I wish I'd had the chance to read The Crucible with your teacher. I read it as an adult, but have heard later that it's also a response to the House Committee on UnAmerican Activities and the blacklisting of so-called Communists. I totally missed that when I read it.

Feb. 23, 2014, 5:53pm

Hi, Katie! I'm glad you stopped by, because your clever strategy of posting your first thread in a different group had completely thrown me and I would never have found you otherwise.

Feb. 24, 2014, 8:16pm

Hi Roni! Glad you found me. It seems like we have a lot of shared interests and will probably have a lot of overlap in reading. It was very clever of me to pick a random place for my thread, wasn't it. ;) I'm still surprised at how many people found me anyway.

Feb. 24, 2014, 8:30pm

#16 was Trash Sex Magic by Jennifer Stevenson. I got this at WisCon years and years ago. WisCon is a feminist science fiction convention and that year there was a lot of talk about slash and erotica. This was the hot book at the convention, so I bought it. Then realized I wasn't drawn to it for any other reason than everyone else was buying it. I hadn't gone to the panel that talked about slash and erotica. So I went looking for a TIOLI book to read and decided to do #1 "Read a book from the library of the LT member with the greatest weighted number of books which match your own." "Candiss" is that person, and I assumed she went to that same convention or followed Kelly Link/Small Beer Press that published Trash Sex Magic. Nope. The similarities in our libraries are completely random and largely books from my WL rather than my library. We don't even hang out in the same groups on LT. As far as I know, we've never crossed paths. Weird.

And as for Trash Sex Magic, weird. I'm not really sure what to think of it. Generally positive, just because everything in it was so unexpected. It involved yes, trailer trash, lots of sex and a wild earth magic. There was so much sex in it that it ceased to be sexy. Really. Gnats having sex? Ick. Basic plot is a developer has bought the land across from a dilapidated trailer park that has become as strange as the small town in Deliverance. The developer cuts down a tree, not knowing that the tree controls the river and the generative energy of the land and the human women in the area. I can't say much more without supplying spoilers. If you are looking for a strange ride, this may just be the ticket. If you got a problem seeing the n-word though, avoid this. It was a little over-used, as was the word Okies. Okies? They weren't from the Great Depression and they weren't from Oklahoma. I don't get it.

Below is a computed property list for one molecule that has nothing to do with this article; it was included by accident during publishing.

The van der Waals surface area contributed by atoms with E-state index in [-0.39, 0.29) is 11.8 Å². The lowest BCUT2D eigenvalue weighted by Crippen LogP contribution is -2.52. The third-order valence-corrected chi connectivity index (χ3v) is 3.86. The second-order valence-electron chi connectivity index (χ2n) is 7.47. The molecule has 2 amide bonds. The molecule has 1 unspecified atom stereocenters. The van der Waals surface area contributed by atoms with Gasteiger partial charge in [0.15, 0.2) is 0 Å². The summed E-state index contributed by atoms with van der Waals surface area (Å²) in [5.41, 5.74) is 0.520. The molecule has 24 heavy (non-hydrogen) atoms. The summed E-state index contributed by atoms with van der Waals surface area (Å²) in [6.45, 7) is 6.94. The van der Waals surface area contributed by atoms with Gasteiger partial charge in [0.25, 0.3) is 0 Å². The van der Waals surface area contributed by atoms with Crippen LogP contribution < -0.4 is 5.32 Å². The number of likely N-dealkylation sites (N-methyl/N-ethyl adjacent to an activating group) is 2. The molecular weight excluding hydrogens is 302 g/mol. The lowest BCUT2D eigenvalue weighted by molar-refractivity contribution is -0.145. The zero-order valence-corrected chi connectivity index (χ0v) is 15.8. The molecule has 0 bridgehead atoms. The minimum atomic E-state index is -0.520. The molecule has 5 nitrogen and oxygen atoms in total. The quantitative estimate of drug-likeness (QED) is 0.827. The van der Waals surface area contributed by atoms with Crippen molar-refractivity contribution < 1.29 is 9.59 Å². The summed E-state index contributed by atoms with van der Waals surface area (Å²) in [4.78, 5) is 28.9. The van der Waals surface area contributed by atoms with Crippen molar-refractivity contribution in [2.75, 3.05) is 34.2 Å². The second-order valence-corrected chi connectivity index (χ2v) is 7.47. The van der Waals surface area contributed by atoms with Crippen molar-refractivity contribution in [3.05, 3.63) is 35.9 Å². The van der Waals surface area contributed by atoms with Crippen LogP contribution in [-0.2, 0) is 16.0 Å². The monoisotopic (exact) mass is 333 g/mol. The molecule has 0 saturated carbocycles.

Feb. 28, 2014, 12:03am

have heard later that it's also a response to the House Committee on UnAmerican Activities and the blacklisting of so-called Communists.
I didn't catch that, either, but I get it now! I miss Mr. Knight.

Mrz. 12, 2014, 9:57pm

This winter is making me feel like a hypochondriac. I've got a cold trying to turn into a sinus infection again! On top of the time change which is making everyone groggy and crabby. Sorry I haven't been around as much as I want, or reading as much as I want. I just realized the Three Musketeers read already started. Dingnabbit!

So here's my recent reading:
#17 is an ER novel The Well's End. It was a fast paced science fiction thriller. The too good to be true love interest was SORT OF SPOILER in fact too good to be true, but I'm sure he'll redeem himself in the sequels. END SPOILER It also has the mad/semi mad scientist father figure going on. He's either a hero or a villain, but either way, there are a lot of secrets around him.

The plot, a fake reporter comes to Mia's elite boarding school. He is pretending to interview her, but obviously he is really there to send a message to her father. Her father works in "the cave" doing something secretive "for the government." After this meeting, a virus that ages people rapidly (and to death) is unleashed on the campus and her father somehow knew it was going to happen. Mia and her friends have to escape campus, find her father and figure out what is going to happen.

Warning: the novel ends with almost as many questions as it answers. It is obviously a set up for a sequel. I really enjoyed it, and the ending didn't bother me too much, but only because I'm getting used to the trend in the industry of writing books in trilogies. If I hadn't read plenty of books that were bigger offenders, the ending would certainly lower my 4 star rating. But it's YA thriller/sf so of course they expect the kids to plow through three books to get all the answers. Geez, am I becoming complacent? This kind of ending would usually make me want to tear a publisher to shreds. What if Fishman never writes the next book? Or what if it stinks? Ugh.